Dementia refers to a set of chronic mental symptoms that affect memory, reasoning, thinking and the ability to perform tasks. It affects over 850,000 people in the United Kingdom where Alzheimer's disease is prevalent.

The joint study by the Alzheimer's Research UK and the Office of Health Economics showed one in three babies born in 2015 will develop dementia in their lifetime - 27 percent male and 37 percent female. Age has been identified as a risk factor in dementia. As life expectancy increases, the risk of developing Alzheimer's disease also increases.

"It's wonderful news that each generation is living longer but it's important to ensure people can enjoy these extra years in good health," said Matthew Norton from Alzheimer's Research UK.

Neuroscientist and Alzheimer's expert Mark Dallas from the University of Reading in Britain stressed the lack of enough funds for dementia research. In recent years, people affected by dementia continue to rise to the level of other life-threatening diseases like cancer. Looking at the numbers, there is only one dementia researcher for every five cancer researchers. The increased figures in potential dementia patients should affect research investment and address the imbalance.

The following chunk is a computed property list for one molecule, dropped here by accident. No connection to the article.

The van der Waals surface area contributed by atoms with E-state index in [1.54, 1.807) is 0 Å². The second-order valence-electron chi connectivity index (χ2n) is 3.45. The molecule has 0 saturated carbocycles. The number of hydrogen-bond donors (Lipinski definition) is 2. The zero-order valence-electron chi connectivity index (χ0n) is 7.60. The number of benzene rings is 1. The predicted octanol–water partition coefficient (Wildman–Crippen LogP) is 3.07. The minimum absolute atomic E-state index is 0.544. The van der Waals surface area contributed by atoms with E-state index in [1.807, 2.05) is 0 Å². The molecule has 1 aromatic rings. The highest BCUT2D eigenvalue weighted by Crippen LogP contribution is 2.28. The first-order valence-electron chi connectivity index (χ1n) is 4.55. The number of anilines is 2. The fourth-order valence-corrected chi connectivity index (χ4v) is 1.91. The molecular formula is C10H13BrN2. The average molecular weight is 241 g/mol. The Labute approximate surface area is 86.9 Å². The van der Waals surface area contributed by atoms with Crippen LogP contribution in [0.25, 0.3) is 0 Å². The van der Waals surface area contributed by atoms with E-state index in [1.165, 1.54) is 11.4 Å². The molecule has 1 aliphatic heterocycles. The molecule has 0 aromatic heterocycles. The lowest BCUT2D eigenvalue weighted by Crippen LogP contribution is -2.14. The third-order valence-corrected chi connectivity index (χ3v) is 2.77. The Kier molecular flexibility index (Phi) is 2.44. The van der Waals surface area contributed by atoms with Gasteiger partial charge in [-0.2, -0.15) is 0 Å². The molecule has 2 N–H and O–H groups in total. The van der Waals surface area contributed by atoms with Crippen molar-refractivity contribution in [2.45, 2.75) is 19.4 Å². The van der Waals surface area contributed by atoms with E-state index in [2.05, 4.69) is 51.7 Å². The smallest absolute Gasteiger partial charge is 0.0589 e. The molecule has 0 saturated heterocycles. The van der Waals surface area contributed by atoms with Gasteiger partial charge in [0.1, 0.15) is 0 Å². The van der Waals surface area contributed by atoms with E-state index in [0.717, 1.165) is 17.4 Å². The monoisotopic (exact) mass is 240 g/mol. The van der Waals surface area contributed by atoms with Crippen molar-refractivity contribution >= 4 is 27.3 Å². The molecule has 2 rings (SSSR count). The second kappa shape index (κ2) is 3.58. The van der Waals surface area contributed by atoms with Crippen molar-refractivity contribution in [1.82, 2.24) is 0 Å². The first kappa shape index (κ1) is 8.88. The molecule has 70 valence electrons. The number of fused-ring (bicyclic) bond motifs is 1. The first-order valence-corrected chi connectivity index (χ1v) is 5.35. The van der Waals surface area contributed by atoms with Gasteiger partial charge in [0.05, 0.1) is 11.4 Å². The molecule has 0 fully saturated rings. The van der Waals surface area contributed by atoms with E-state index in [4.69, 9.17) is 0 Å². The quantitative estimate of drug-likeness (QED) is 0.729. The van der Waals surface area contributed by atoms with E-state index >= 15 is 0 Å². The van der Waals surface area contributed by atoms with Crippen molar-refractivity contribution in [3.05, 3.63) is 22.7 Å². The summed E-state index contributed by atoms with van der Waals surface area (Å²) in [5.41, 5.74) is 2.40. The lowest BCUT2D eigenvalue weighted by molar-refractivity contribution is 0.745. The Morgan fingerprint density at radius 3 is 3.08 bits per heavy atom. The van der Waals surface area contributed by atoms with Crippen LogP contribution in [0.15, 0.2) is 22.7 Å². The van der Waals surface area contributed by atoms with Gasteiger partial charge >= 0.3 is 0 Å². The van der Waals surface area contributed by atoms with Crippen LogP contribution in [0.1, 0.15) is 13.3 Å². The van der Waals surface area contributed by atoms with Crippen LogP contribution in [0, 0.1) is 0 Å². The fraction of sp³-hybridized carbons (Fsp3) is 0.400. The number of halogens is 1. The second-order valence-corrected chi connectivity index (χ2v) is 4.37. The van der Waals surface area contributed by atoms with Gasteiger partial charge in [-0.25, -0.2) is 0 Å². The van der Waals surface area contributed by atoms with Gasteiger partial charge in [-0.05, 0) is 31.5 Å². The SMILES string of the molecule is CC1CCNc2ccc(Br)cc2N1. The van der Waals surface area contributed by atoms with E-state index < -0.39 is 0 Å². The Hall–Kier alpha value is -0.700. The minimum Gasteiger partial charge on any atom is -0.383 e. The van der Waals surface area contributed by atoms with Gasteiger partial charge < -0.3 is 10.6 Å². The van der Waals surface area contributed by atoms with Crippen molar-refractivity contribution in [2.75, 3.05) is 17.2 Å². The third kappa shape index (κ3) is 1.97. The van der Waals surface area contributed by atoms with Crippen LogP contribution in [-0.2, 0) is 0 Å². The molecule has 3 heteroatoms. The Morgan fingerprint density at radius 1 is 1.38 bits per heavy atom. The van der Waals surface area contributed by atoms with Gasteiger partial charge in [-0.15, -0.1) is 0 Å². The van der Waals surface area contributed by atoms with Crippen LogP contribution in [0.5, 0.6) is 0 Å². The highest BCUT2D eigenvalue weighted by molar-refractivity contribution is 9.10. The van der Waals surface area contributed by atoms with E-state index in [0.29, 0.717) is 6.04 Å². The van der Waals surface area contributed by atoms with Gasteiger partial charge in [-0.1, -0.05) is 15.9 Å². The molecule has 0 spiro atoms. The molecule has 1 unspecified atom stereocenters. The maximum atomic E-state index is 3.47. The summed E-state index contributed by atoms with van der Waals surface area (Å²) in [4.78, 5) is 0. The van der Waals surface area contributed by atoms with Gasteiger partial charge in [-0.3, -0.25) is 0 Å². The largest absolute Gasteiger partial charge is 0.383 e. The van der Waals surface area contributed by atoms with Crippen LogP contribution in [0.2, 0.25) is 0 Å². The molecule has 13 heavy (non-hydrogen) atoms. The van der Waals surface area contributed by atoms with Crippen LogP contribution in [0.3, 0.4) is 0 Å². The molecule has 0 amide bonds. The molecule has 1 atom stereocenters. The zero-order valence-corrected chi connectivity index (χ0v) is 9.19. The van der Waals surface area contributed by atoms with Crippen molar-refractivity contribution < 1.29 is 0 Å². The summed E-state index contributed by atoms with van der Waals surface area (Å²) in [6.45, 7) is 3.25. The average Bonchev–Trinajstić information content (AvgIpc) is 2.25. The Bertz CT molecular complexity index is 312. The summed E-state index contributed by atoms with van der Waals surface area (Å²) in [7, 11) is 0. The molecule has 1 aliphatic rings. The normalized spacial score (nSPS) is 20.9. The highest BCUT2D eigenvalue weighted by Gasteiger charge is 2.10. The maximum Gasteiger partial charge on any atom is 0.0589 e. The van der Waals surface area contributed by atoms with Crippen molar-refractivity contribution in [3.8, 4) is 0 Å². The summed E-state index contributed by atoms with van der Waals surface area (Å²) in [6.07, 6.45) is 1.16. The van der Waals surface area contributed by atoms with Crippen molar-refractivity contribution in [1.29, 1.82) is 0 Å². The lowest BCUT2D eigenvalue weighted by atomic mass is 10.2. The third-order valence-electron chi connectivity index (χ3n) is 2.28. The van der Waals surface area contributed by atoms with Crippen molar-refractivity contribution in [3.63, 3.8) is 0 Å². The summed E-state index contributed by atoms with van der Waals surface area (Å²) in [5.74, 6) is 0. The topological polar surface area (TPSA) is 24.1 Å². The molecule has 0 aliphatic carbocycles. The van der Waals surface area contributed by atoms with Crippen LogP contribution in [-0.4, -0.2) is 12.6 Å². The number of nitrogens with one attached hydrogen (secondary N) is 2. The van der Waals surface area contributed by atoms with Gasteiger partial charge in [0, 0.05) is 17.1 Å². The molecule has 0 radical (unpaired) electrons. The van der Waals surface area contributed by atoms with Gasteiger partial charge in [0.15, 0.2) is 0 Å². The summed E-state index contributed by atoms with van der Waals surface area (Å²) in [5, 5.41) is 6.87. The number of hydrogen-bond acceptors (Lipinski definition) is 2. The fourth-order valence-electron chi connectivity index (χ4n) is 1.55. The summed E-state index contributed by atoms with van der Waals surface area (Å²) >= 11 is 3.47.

The study findings is a big blow. Millions of people will suffer financial burden if further studies on treatment do not have sufficient funds. In the United States, cancer research receives 10 times more funding than Alzheimer's, which could account to the slow progress of developing a possible treatment for patients. The findings hope to stress the urgent need for sustainable research funding now that the problem is clear and the need for action is much more pressing.

Many non-government groups have started to act to address the problem. In 2013, Alzheimer's Society in the UK created Dementia Friends. This program aims to educate people about the disease, attack the stigma and change the nation's understanding of dementia. In a short time, Dementia Friends has touched millions of lives and helped patients deal with loneliness and social rejection.

"Research has the power to transform lives, and our actions now will help determine the future for children born today," added Norton. As the risk continues to grow, the government should act on a plan on how to deal with the impending health crisis.

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